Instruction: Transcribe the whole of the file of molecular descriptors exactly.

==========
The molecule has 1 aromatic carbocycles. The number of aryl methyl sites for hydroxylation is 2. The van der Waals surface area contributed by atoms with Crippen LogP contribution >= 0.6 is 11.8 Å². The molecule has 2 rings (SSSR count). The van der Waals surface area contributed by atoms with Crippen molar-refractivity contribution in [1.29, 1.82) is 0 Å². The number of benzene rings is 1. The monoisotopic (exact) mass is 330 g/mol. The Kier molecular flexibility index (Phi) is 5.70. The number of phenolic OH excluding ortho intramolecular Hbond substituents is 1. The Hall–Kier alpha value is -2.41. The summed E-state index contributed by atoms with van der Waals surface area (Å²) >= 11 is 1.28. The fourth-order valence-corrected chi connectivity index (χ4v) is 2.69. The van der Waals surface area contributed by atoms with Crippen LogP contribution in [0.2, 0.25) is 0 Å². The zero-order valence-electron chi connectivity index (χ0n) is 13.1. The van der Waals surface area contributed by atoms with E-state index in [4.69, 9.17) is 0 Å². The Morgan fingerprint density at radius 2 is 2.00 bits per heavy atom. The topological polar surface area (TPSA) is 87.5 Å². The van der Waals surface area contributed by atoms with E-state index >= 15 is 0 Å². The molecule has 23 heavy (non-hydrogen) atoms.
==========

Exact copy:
The molecule has 1 aromatic carbocycles. The number of aryl methyl sites for hydroxylation is 2. The van der Waals surface area contributed by atoms with Crippen LogP contribution >= 0.6 is 11.8 Å². The molecule has 2 rings (SSSR count). The van der Waals surface area contributed by atoms with Crippen molar-refractivity contribution in [1.29, 1.82) is 0 Å². The number of benzene rings is 1. The monoisotopic (exact) mass is 330 g/mol. The Kier molecular flexibility index (Phi) is 5.70. The number of phenolic OH excluding ortho intramolecular Hbond substituents is 1. The Hall–Kier alpha value is -2.41. The summed E-state index contributed by atoms with van der Waals surface area (Å²) >= 11 is 1.28. The fourth-order valence-corrected chi connectivity index (χ4v) is 2.69. The van der Waals surface area contributed by atoms with Crippen LogP contribution in [0.2, 0.25) is 0 Å². The zero-order valence-electron chi connectivity index (χ0n) is 13.1. The van der Waals surface area contributed by atoms with E-state index in [4.69, 9.17) is 0 Å². The Morgan fingerprint density at radius 2 is 2.00 bits per heavy atom. The topological polar surface area (TPSA) is 87.5 Å². The van der Waals surface area contributed by atoms with E-state index >= 15 is 0 Å². The molecule has 23 heavy (non-hydrogen) atoms.